The objective of this investigation is to improve worker safety through a better understanding of mine excavation response to rockbursts. The improved understanding should lead to improved mine layout and support design. The project is a continuation of GAP 201 and consists of two main enabling areas namely:
- a comprehensive investigation of rockbursts that have caused damage and posed a hazard to workers
- measurement and analysis of the dynamic response of the rock surrounding excavations following seismic shaking
Twenty-eight accident site investigations were completed in the years 1994 to 1997, inclusive, mainly as part of project GAP 201. Six additional investigations were done in 1998 as part of this project and in combination with the initial findings have served to highlight certain aspects of the rockburst phenomenon. These aspects include the existence of the following problem areas that need to be addressed:
- a lack of knowledge of the stress fields affecting a particular mine
- an underestimation of the extent of the unstable zone surrounding tunnels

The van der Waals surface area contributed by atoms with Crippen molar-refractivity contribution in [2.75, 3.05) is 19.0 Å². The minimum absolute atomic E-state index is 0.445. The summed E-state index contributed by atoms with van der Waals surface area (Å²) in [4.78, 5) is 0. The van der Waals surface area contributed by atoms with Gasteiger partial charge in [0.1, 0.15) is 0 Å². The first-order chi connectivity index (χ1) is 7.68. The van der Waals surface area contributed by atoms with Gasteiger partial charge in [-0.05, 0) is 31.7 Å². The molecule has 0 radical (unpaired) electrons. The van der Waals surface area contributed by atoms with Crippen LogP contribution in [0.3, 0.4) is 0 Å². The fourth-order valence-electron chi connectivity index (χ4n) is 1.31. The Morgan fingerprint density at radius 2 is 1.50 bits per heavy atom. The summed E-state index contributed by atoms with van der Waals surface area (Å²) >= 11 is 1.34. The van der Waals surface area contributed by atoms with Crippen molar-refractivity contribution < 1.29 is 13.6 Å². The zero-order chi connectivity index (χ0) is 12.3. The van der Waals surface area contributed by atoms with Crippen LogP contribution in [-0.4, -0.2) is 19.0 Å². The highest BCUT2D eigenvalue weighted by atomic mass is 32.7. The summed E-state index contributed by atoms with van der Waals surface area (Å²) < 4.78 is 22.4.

- poor condition of tunnel support elements due to corrosion
- siting of tunnels in areas of fault loss and tunnels intersecting faults at oblique angles
- ineffective gully support design and implementation
- shape of remnant pillars
- backfill usage
The source mechanism in the vast majority of cases was diagnosed as a seismic event resulting from slip on either a dyke contact or a fault. In some cases the seismic data coupled with the extent, nature and location of the damage make the degree of certainty, with respect to the source mechanism involved, extremely high.
Other source mechanisms include remnant pillar failure, stabilising pillar foundation failure and face bursts.